Category Archives: Media

Discussions on Wildlife Managament and Conservation Easements

Brett Stevenson, Central Idaho Associate for the Idaho Conservation League, wrote a blog post on ICL’s website in response to an editorial in the Idaho Mountain Express. (Read IME’s article here)

Brett identifies that the newspaper took on a challenging task of “distinguishing between conservation easements and wildlife management issues” and further clarifies the difference between the two topics. We support the perspective in her blog post and encourage people to read it as well as the editorial. (Read the post Conservation Easements and Wildlife Management here)

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Pronghorn Migration Study featured in High Country News

The latest issue of High Country News features wildlife migration. One article describes the importance of private lands for sustaining pronghorn migration. This article mentions the pronghorn migration study conducted by the Lava Lake Institute, in partnership with the Pioneers Alliance.

To read the article click here.

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First levy project approved in Blaine County

The Blaine County Commissioners have approved the first levy project. The grant awarded will contribute to the protection of over 1,000 acres on Flat Top Ranch in Southern, Idaho and sustain a conservation easement that helps to protect an important corridor for pronghorn migration. The money was funded by the Blaine County Land, Water and Wildlife Levy. Read the full article in the Idaho Mt. Express: http://www.mtexpress.com/index2.php?ID=2005139865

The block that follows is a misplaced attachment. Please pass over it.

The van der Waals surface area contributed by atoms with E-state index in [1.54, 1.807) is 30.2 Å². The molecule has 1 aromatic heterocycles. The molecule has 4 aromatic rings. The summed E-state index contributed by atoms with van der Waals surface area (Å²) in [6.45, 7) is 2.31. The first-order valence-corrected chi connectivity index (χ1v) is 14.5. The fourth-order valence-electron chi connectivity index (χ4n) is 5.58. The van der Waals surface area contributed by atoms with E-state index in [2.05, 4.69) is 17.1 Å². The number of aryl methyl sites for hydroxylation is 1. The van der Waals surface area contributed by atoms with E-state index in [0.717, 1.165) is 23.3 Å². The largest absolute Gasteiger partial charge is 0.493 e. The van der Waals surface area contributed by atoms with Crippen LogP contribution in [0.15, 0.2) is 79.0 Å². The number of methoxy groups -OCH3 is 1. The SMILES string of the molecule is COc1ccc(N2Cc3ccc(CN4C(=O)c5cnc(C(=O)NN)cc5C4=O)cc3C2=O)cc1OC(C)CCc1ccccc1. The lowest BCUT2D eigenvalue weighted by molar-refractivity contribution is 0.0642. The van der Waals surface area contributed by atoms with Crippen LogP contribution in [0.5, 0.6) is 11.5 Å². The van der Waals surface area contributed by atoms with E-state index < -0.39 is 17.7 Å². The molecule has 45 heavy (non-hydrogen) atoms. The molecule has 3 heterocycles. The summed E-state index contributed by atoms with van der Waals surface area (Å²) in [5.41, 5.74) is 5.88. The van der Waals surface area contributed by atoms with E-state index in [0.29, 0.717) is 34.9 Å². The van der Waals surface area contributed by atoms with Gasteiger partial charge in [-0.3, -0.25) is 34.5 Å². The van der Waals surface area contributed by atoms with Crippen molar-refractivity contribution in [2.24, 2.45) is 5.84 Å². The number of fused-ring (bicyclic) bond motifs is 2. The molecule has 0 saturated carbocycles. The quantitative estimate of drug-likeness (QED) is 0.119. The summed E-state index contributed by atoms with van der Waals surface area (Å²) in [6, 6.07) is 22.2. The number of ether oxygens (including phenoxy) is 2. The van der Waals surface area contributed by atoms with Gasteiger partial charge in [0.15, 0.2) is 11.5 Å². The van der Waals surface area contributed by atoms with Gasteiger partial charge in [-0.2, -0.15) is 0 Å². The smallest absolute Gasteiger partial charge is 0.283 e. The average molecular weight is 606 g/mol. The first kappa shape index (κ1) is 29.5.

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CERG featured in the Mt. Express

Last week the Idaho Mt. Express highlighted the effort of the Carey Economic Revitalization Group (CERG) to complete a pavilion aimed at providing travelers, cyclists, and the local community necessary facilities.

To read more on the collaborative process of building the pavilion and the works of CERG read the article Carey economic revitalization group formed: Boyd K. Stocking Pavilion nearing completion

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It Takes a Community to Raise a Pavilion

FOR IMMEDIATE RELEASE

CAREY ECONOMIC REVITALIZATION GROUP IS CERG-ING AHEAD:
It Takes a Community to Raise a Pavilion

Contact: Vonnie Olsen, (208) 823-4330, vonols@frontier.com

Carey, Idaho – November 22, 2011

What does it take to make things happen in a little community like Carey, Idaho? “People support what they help create,” says dedicated community volunteer, Joe Dilworth.